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What’s Ahead For The Stock Market In 2015

by Chris Poindexter

Predicting the future is always a risky enterprise because the future has a way of making fools of us all. That’s particularly true when it comes to investing. If we knew the future, we’d all be rich. There are some general trends for 2015 that are becoming more clear as we reach the end of 2014. What lies ahead is not that difficult to see.

There are some big trends shaping up that will influence 2015 and possibly change how you partition your investments.

The Energy Sector Will Continue To Drag On The Market

It’s more than a little ironic that lower gas prices, which are good for consumers, particularly around the holidays, are ultimately bad for the economy. Lower oil prices fuel greater demand at times when oil company profits are lowest. When oil company profits take a hit, they inevitably cut back on exploration, which is expensive. Saudi Arabia, a country that has been profiting from our country’s insatiable appetite for fossil fuels for decades, knows that if they keep prices low, we’ll start using more oil and set ourselves up for price shocks in the future. That’s part of the reason OPEC decided to maintain production in an environment of falling prices. It costs them less to pull their oil of the ground than it does to extract oil from tar sands and the Saudis are patient players.

Growth Will Lag

The global growth we’ve experienced in the last 10 years is simply not sustainable. While everyone might agree intellectually that infinite growth on a planet of finite resources is not possible, no one really understands how that reality will translate to markets. What we can say for a certainty is that growth will slow at some point and we may be reaching that point already. Certainly the creative destruction of capitalism will continue to create new avenues of growth and new markets, but that growth, at least in 2015, will be tempered by a global economic slowdown.

Volatility On The Rise

Investors are nervous going into 2015 and that trend will fuel an environment of volatility for most of the year. Typically there’s a selloff in equities at the end of the fiscal year, which is December 31. The traditional end-of-year beat down is starting a good three weeks early this year, with U.S. and global equity markets taking big hits just as dividends and capital gains numbers are starting to roll in.

Not All Bad News

Balancing out the bad news going forward are several positive economic trends. Employment is staying strong even though wages are still lagging. Savings at the gas pump are tempting consumers to spend more and the Q4 economic numbers are looking quite good, with the exception of the energy sector.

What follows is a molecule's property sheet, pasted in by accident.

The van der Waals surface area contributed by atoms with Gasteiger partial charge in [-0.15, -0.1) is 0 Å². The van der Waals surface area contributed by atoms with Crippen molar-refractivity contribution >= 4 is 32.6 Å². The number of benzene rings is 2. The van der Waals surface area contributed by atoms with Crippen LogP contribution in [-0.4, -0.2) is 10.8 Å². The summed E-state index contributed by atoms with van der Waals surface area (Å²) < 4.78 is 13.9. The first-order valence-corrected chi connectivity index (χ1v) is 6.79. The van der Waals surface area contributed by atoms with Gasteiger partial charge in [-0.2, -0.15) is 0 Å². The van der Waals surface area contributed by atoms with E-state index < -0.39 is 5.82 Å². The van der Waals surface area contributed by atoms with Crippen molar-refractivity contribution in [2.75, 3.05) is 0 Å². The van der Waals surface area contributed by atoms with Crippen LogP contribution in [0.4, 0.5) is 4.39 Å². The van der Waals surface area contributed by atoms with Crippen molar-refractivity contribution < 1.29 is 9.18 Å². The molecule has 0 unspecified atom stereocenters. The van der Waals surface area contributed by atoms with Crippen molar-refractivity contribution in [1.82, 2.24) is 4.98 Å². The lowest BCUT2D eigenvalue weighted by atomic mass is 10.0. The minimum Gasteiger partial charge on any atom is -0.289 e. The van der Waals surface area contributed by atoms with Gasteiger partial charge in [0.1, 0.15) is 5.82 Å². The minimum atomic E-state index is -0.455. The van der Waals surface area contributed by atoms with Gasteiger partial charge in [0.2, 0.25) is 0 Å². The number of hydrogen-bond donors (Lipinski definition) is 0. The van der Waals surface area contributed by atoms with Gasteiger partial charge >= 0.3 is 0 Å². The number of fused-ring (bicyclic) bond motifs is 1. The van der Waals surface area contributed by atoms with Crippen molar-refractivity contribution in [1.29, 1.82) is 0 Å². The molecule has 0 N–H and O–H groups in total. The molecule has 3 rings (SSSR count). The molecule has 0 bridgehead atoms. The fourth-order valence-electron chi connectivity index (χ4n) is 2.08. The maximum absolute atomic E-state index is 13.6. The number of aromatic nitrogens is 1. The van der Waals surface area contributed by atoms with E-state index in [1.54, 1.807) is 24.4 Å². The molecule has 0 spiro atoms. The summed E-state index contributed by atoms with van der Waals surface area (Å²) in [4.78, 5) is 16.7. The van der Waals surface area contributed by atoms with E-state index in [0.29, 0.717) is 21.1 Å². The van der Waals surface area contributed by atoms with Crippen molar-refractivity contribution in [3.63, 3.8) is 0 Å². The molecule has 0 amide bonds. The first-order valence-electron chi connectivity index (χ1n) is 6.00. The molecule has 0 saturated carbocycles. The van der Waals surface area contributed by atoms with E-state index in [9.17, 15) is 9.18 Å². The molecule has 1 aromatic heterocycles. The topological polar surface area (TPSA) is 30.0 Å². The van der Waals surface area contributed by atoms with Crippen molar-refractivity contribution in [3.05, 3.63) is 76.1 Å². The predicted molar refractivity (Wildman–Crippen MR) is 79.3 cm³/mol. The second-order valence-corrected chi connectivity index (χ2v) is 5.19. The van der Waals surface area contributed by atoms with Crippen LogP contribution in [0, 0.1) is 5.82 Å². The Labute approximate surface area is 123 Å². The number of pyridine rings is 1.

There we have the big trends that will dominate investments in 2015 but how do you position your investments for a more volatile environment? Step one would be to rebalance your portfolio, like you should be doing twice a year anyway. With gold prices depressed, rebalancing should already be prompting you to sell off some of your equity winners and shift some of that cash into hard assets, like gold and silver.

Rebalancing at the end of this year is also an opportunity to shift your investment strategy from growth to income. While we’re running into a challenging growth environment in 2015, we’re still looking at what should be a very profitable year. CEO confidence is high, consumer confidence is the highest in nearly a decade and corporate profits are healthy. Shifting to a dividend and income strategy will lower your exposure to volatility, though do be aware it can also impact your taxable income. Consider municipal bonds as a source of income that can also hedge some of the tax issues. If you haven’t talked to your tax advisor in a while, making an appointment before the end of the year might be worthwhile.

While this may not be the year to abandon equities it is the year to keep up with the “sell high” half of “buy low, sell high”. You may not want to change the percentage of your income in equities, unless you’re making an age adjustment, but you may want to change the distribution of your equity investments. For sure 2015 is going to be different. Less lucrative in some ways, but still ripe with opportunity for the future.

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